Your Lower Cholesterol Toolbox
Get the tools you need to help lower cholesterol -- and reduce your risk of disease -- starting now.
Diet to Lower Cholesterol continued...
To help lower LDL cholesterol, you'll want to avoid or reduce saturated fats (usually found in animal products like meats, eggs, and dairy), and trans fats, which are formed when hydrogen is added to vegetable oil (think French fries and doughnuts).
"A quick way to tell the difference between animal fats and vegetable fats is that animal fats are usually solid at room temperature, while vegetable fats are liquid at room temperature," says Antonio Gotto, MD, the Stephen and Suzanne Weiss Dean at the Weill Medical College of Cornell University, in New York City.
So fill up on the healthy fats found in vegetable oils, nuts, avocados, and salmon, and cut back on higher-fat foods like red meat, whole milk, and of course, those tempting chips and pastries.
Exercise to Lower Cholesterol
Regular physical activity is key to keeping your cholesterol low. Studies have found that even moderate exercise is enough to boost HDL (good) cholesterol and lower LDL (bad) cholesterol. In a recent study of young and middle-aged women in Spain, researchers found that the more calories a woman burned through moderate exercise, the lower her LDL level and the higher her HDL level.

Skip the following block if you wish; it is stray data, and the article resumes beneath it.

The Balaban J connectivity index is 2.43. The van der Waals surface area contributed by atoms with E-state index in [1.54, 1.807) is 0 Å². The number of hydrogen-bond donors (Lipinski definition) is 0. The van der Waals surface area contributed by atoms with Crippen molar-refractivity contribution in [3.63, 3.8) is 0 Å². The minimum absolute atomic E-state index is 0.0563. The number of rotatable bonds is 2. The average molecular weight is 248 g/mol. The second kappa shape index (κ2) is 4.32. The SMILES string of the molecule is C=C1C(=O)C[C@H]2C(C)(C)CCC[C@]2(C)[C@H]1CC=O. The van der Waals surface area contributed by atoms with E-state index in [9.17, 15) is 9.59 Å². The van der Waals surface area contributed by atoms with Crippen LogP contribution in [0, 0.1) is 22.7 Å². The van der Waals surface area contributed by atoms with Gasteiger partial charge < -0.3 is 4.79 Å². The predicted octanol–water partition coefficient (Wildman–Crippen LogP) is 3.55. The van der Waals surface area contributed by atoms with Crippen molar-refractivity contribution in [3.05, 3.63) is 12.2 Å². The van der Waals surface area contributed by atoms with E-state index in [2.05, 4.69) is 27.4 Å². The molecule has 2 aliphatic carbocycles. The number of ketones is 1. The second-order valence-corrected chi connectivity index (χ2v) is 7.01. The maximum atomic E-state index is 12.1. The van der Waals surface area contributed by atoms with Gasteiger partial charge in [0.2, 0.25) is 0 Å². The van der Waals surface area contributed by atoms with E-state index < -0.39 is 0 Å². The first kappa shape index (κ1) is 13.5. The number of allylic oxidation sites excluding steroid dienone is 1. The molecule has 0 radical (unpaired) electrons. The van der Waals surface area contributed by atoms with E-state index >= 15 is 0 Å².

Exercise, in combination with a healthy diet, is also important because while a low-fat lower calorie diet helps lower total cholesterol and bad LDL cholesterol, one study showed it can also drop good HDL cholesterol by 7% over a year. That same study showed an increase in good HDL cholesterol (and a decrease in LDL and total cholesterol) for those who walked or jogged about 8 miles a week.
Weight Loss to Lower Cholesterol
Both a healthy diet and regular physical exercise can lead to another important tool in lower cholesterol: weight loss.
Excess weight tends to increase your LDL cholesterol level. If you are overweight and have high LDL cholesterol, losing weight may help you lower it. Weight loss also helps to lower triglycerides (another form of fat in your blood and one which you should aim to keep below 150 mg/dL) and raise HDL ("good") cholesterol levels.